FROM ZOO TO YOU: Giant anteaters among world’s unique animals
With last Sunday being Mother’s Day, I wanted to continue to honor my mother this week by sharing information about her favorite animal at the Lee Richardson Zoo. My mom loves this animal so much that her eyes tear up, and she smiles from ear to ear every time she sees him. With his elongated snout, long claws, and remarkable tail, Sniffy, the giant anteater, is number one in my mom’s eyes. Giant anteaters are insectivorous mammals native to Central and South America. You can see Sniffy and his neighbors, the rhea, and maned wolf, in the South American Pampas portion of the zoo.
Giant anteaters are one of four living species of mammal that belong to the suborder Vermilingua, which means “worm tongue”. In addition to the giant anteater, this group includes the silky anteater, the southern tamandua, and the northern tamandua. Together with sloths (which just so happen to be my favorite animal), they form the order Pilosa. You can probably guess how the giant anteater got its name. They are the largest of their family, reaching over seven feet in length, with males weighing up to 110 pounds. As insectivores, they survive by eating only insects, they use their long sticky “worm” tongue to collect ants and termites.
Their tongue is typically 24 inches long and does most of the work during feeding time. The giant anteater has no teeth and very limited jaw movement. Due to their anatomy, their tongue can only move in and out with very little side movement. They can protrude and retract their tongue nearly three times per second! This adaptation allows them to collect their prey quickly and efficiently. Once on the tongue, the anteater brings the insects into its mouth and crushes them against its palate. As they feed, they collect small amounts of sand or soil, which aids in their digestive process. A giant anteater’s stomach does not secrete digestive acid itself but relies on the formic acid of its prey for digestion.
Giant anteaters consume up to 30,000 insects a day. To reach enough insects, the anteater will use its long and powerful foreclaws to dig into insect nests or rip apart termite mounds. Studies show that anteaters typically average about one minute at each insect nest but will visit over 200 nests a day. In addition to helping them acquire enough food for the day, an anteater’s foreclaws are its primary form of defense. The giant anteater’s primary predators are pumas, jaguars, and humans. Typically, anteaters are shy and evasive; they will flee from danger when possible. However, when cornered by a predator, they rear up on their hind legs and slash out with their four-inch-long claws.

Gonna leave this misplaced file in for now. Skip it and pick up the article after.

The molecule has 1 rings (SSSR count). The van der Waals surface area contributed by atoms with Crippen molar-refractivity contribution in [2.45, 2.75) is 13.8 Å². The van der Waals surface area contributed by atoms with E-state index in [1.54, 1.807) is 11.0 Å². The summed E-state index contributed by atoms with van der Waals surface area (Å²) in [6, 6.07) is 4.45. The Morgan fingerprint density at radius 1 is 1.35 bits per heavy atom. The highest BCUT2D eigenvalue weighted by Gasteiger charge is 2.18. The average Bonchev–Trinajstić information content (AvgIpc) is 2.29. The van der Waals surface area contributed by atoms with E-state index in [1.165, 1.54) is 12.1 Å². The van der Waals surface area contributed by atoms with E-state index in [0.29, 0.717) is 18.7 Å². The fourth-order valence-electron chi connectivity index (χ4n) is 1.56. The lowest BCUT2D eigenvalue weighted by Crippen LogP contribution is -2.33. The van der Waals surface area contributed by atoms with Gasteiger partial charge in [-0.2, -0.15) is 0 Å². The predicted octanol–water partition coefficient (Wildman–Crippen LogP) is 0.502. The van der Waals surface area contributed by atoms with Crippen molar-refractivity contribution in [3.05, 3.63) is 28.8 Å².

Giant anteaters are the most terrestrial of the anteater species. They spend most of their life on the ground, while others have adapted to an arboreal life (above the ground in trees). Giant anteaters walk on their front knuckles. This allows their claws to stay out of the way while they move. Because of this, their front middle digits are longer, and support most of the animal’s weight. This extension also provides the anteater with more leverage as they use their claws to pull apart insect mounds or protect themselves.
Another distinctive feature of giant anteater is their tail. Their tail makes up nearly half their body length and features straw-like hairs that can reach over 16 inches in length. This helps the anteater to balance. They can also use it as a sunshade or blanket while they rest. With such incredible adaptations, giant anteaters are one of those unique animals that you almost must see to believe. On your next visit to the zoo, be sure to stop by Sniffy’s habitat to see for yourself why my mom is so enamored by this amazing animal and to learn more about the giant anteater.
Emily Sexson is a communication specialist at Lee Richardson Zoo.